ISSN : 1301-5680
e-ISSN : 2149-8156
Turkish Journal of Thoracic and Cardiovascular Surgery     
Thoracic aortic replacement in type-B aortic dissections: midterm results
Ali Kubilay Korkut1, Gürkan Çetin1, Emin Tireli2
1Department of Cardiovascular Surgery, İstanbul University Haseki Cardiology Institute, İstanbul
2Department of Cardiovascular Surgery, Medicine Faculty of İstanbul University, İstanbul

Abstract

Background: Surgical management of acute and chronic type-B aortic dissections is controversial. Acute type-B aortic dissections complicated by uncontrollable pain, visceral ischemia, malperfusion, and risk for rupture require intervention. We evaluated midterm results of aortic dissections treated surgically.

Methods: The study included 29 patients who underwent surgery for acute (n=14; 12 males, 2 females; mean age 53 years; range 34 to 65 years) and chronic (n=15; 11 males, 4 females; mean age 62 years; range 37 to 74 years) type-B aortic dissections. The patients were evaluated by multislice computed tomography within a mean follow-up period of three years (range 1 to 7 years). Abdominal and descending aortic diameters were measured, and patency of the false lumen, enlargement of the aorta and the false lumen were analyzed.

Results: Two patients from each group died in the early postoperative period. In the acute aortic dissection group, the false lumen was patent in two patients with an enlargement of 8 mm in diameter, but none required reoperation. In the chronic aortic dissection group, the false lumen was patent in eight patients, of which distal anastomosis was performed to both the true and false lumens in six patients, and to the true lumen in two patients. Enlargement of the false lumen was 5 mm in six patients. In this group, three cases in which both the true and false lumens were patent required a subsequent thoracoabdominal aortic replacement because the aortic diameter exceeded 6 cm.

Conclusion: Surgical treatment should be considered in chronic type-B aortic dissections with thoracic aortic diameter measuring 5.5 cm or above. False lumen patency has an adverse influence on the prognosis after surgical treatment of type-B aortic dissections.

Surgical management of type-B aortic dissections is controversial. Although medical therapy is the preferred approach in acute type-B aortic dissections, uncontrollable pain, visceral ischemia, malperfusion, and risk for rupture are indications for intervention. Endovascular stent-grafting is the noninvasive intervention with good results in selected patients.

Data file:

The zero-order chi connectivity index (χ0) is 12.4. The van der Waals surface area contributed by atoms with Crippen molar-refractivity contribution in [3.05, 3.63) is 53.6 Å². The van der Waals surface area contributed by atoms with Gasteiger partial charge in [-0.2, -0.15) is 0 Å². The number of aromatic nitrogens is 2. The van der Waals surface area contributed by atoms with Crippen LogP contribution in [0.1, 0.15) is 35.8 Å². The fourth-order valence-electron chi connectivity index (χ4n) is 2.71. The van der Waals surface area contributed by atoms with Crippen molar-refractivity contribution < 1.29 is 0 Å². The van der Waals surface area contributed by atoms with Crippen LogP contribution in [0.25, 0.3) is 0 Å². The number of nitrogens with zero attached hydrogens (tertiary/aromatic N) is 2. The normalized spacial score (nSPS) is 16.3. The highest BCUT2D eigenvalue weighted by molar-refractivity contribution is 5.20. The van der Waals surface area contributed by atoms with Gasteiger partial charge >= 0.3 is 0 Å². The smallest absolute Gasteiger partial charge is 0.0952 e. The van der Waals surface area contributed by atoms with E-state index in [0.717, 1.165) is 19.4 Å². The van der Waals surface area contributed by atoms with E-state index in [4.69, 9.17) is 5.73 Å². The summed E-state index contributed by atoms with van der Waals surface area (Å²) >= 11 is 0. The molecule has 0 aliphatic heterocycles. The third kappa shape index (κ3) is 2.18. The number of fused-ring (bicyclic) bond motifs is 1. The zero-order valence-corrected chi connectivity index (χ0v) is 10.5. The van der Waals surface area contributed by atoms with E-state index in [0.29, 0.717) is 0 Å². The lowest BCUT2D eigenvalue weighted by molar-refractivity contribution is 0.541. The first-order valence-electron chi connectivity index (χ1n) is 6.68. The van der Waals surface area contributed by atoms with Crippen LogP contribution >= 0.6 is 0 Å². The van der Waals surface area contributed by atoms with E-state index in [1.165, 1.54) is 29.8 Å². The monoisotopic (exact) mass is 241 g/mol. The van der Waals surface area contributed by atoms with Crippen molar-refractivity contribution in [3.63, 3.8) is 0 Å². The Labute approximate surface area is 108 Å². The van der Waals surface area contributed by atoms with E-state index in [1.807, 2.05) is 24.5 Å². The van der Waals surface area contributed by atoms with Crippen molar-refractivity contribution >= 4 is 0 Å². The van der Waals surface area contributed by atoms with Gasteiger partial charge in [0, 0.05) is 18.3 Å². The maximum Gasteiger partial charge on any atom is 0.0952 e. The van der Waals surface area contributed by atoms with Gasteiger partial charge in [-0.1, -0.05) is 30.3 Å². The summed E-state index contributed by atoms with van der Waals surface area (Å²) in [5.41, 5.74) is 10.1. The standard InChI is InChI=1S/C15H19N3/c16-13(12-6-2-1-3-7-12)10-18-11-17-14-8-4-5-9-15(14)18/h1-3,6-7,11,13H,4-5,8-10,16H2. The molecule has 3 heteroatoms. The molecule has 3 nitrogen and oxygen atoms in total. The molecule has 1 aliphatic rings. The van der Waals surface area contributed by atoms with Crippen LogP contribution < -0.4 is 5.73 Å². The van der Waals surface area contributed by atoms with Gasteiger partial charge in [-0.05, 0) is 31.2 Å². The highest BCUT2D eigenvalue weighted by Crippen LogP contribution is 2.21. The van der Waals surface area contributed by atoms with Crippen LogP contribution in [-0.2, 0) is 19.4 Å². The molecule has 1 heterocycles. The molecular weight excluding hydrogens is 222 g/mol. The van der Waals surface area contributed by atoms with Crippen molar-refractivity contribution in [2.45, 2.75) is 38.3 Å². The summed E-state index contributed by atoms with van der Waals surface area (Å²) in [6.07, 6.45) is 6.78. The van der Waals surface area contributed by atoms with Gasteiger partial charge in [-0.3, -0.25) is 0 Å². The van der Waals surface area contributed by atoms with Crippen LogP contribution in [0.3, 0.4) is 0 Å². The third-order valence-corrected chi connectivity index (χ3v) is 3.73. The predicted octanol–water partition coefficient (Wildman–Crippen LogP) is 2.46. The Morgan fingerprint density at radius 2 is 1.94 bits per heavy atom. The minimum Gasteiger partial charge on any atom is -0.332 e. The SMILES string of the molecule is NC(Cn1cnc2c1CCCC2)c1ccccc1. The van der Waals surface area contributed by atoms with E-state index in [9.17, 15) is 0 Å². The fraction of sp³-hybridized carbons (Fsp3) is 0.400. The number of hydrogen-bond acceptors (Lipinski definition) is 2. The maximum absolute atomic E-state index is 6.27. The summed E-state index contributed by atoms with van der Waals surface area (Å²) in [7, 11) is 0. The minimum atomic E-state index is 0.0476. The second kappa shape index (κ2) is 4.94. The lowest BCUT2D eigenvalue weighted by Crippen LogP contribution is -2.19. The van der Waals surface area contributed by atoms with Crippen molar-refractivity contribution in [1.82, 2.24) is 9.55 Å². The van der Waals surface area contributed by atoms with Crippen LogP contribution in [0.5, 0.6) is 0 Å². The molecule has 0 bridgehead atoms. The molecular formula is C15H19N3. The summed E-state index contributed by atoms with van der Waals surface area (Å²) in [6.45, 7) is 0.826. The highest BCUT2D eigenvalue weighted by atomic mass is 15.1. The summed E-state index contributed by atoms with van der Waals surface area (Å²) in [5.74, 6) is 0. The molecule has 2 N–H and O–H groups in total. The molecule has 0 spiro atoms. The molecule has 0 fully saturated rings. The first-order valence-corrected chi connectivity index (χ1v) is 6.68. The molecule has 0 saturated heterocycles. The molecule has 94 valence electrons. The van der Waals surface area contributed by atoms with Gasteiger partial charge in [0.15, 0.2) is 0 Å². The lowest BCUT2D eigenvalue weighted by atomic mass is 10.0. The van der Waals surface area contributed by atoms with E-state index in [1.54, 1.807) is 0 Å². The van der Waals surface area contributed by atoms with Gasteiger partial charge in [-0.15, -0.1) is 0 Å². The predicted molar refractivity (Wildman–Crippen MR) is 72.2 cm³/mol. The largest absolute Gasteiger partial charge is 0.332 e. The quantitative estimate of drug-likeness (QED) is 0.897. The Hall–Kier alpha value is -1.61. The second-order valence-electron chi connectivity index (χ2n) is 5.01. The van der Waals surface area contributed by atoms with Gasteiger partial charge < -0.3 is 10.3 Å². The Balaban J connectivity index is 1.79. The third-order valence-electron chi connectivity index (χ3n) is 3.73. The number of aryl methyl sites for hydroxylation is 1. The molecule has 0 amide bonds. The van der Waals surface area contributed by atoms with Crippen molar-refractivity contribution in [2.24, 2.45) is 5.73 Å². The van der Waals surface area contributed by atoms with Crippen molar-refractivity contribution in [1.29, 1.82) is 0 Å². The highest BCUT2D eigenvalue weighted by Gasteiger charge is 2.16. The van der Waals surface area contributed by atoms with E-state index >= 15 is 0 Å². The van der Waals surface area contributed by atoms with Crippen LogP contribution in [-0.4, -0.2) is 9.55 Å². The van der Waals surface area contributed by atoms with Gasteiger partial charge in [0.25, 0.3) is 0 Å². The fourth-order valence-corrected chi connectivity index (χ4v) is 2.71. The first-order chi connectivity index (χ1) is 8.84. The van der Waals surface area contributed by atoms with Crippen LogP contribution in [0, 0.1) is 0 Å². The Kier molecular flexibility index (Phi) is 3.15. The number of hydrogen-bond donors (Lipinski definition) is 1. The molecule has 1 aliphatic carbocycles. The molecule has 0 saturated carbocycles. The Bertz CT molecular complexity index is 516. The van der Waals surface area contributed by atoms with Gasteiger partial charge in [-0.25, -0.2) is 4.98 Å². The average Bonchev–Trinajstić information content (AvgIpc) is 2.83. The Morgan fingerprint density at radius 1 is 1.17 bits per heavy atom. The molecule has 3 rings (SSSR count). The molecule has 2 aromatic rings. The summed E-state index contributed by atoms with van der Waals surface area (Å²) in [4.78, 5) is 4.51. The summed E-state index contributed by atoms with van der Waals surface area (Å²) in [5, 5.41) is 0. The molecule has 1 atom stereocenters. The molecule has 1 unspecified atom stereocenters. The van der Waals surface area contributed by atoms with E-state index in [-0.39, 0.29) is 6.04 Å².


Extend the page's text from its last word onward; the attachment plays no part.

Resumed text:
Surgical treatment is indicated in chronic type-B aortic dissections with thoracic aortic diameter of 5.5 cm or above during the chronic phase.[1] Replacement of the proximal 2/3 of the descending aorta is necessary, because this is the part presenting the highest risk for rupture. The length of the thoracic and thoracoabdominal aorta for replacement is still under debate. In this study, we evaluated the midterm results of thoracic aortic replacements.

Methods

Replacement of the thoracic aorta was performed in 29 patients with a diagnosis of type-B aortic dissection between 1996 and 2003.

Acute type-B aortic dissection. Fourteen patients (12 males, 2 females; mean age 53 years; range 34 to 65 years) had acute type-B aortic dissection. The patients were operated on within 10 days (mean 3.8 days; range 6 hours to 10 days) after the onset of symptoms. Diagnosis was made with computed tomography (CT) in all the patients preoperatively. There was persistent pain in six patients and uncontrolled hypertension despite intensive medical treatment in three patients. The remaining patients had visceral and peripheral ischemia. Chronic obstructive lung disease was detected in five patients and diabetes mellitus in three cases.

Chronic type-B aortic dissection. Fifteen patients (11 males, 4 females; mean age 62 years; range 38 to 74 years) had chronic type-B aortic dissection. Five patients had back pain, four patients had waist pain, one patient had hoarseness, while five patients were asymptomatic. Diagnosis was made with CT in 10 patients, with magnetic resonance imaging (MRI) in three, and with catheterization in two cases. The diameter of the proximal descending aorta varied between 5.4 cm and 9 cm (mean 6.2 cm) in asymptomatic five patients. False lumen thrombosis was detected in six patients (Fig. 1). Both true and false lumens were intact in nine patients. Of these, four patients had false lumen perfusion to the visceral organ. The diameter of the abdominal aorta varied between 3.3 cm and 6 cm (mean 4.1 cm) on thoracoabdominal CT scans. Chronic obstructive lung disease was present in four patients, diabetes mellitus in four, and chronic renal disease in two patients. Previously, two patients had coronary artery bypass operation, one patient had abdominal aortic aneurysm repair with graft interposition, and one patient had replacement of the ascending aorta.

Surgical technique in acute aortic dissections. Arterial pressure monitoring was employed by cannulation of both the right radial artery and the dorsalis pedis artery during operation. A double-lumen endotracheal tube was used for single-lung ventilation. Following preparation of the left femoral artery and the femoral vein, a left posterolateral thoracotomy approach was performed through the fifth intercostal space. Distal archus aorta, including the left carotid and the left subclavian arteries were prepared. One-third of the middle descending aorta was liberated for cross-clamping.